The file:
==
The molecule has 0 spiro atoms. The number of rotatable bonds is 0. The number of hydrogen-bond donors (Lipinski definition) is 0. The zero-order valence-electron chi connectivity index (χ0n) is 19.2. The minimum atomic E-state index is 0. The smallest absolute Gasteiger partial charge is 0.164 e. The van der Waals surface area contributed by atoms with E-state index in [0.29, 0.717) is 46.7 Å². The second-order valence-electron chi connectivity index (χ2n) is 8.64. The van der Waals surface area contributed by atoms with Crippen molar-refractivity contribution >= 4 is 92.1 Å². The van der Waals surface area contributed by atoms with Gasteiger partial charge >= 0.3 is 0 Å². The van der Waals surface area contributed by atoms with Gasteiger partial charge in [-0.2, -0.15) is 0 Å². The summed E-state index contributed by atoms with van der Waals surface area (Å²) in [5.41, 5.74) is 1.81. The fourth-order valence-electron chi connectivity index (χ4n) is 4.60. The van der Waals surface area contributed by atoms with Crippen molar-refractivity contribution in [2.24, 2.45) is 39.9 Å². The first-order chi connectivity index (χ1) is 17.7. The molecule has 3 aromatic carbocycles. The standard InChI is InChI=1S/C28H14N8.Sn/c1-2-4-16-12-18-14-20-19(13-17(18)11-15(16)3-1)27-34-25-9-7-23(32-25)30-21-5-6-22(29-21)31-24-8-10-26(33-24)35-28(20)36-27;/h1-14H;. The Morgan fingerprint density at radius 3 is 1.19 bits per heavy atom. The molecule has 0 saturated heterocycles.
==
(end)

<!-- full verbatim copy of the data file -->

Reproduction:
The molecule has 0 spiro atoms. The number of rotatable bonds is 0. The number of hydrogen-bond donors (Lipinski definition) is 0. The zero-order valence-electron chi connectivity index (χ0n) is 19.2. The minimum atomic E-state index is 0. The smallest absolute Gasteiger partial charge is 0.164 e. The van der Waals surface area contributed by atoms with E-state index in [0.29, 0.717) is 46.7 Å². The second-order valence-electron chi connectivity index (χ2n) is 8.64. The van der Waals surface area contributed by atoms with Crippen molar-refractivity contribution >= 4 is 92.1 Å². The van der Waals surface area contributed by atoms with Gasteiger partial charge >= 0.3 is 0 Å². The van der Waals surface area contributed by atoms with Gasteiger partial charge in [-0.2, -0.15) is 0 Å². The summed E-state index contributed by atoms with van der Waals surface area (Å²) in [5.41, 5.74) is 1.81. The fourth-order valence-electron chi connectivity index (χ4n) is 4.60. The van der Waals surface area contributed by atoms with Crippen molar-refractivity contribution in [2.24, 2.45) is 39.9 Å². The first-order chi connectivity index (χ1) is 17.7. The molecule has 3 aromatic carbocycles. The standard InChI is InChI=1S/C28H14N8.Sn/c1-2-4-16-12-18-14-20-19(13-17(18)11-15(16)3-1)27-34-25-9-7-23(32-25)30-21-5-6-22(29-21)31-24-8-10-26(33-24)35-28(20)36-27;/h1-14H;. The Morgan fingerprint density at radius 3 is 1.19 bits per heavy atom. The molecule has 0 saturated heterocycles.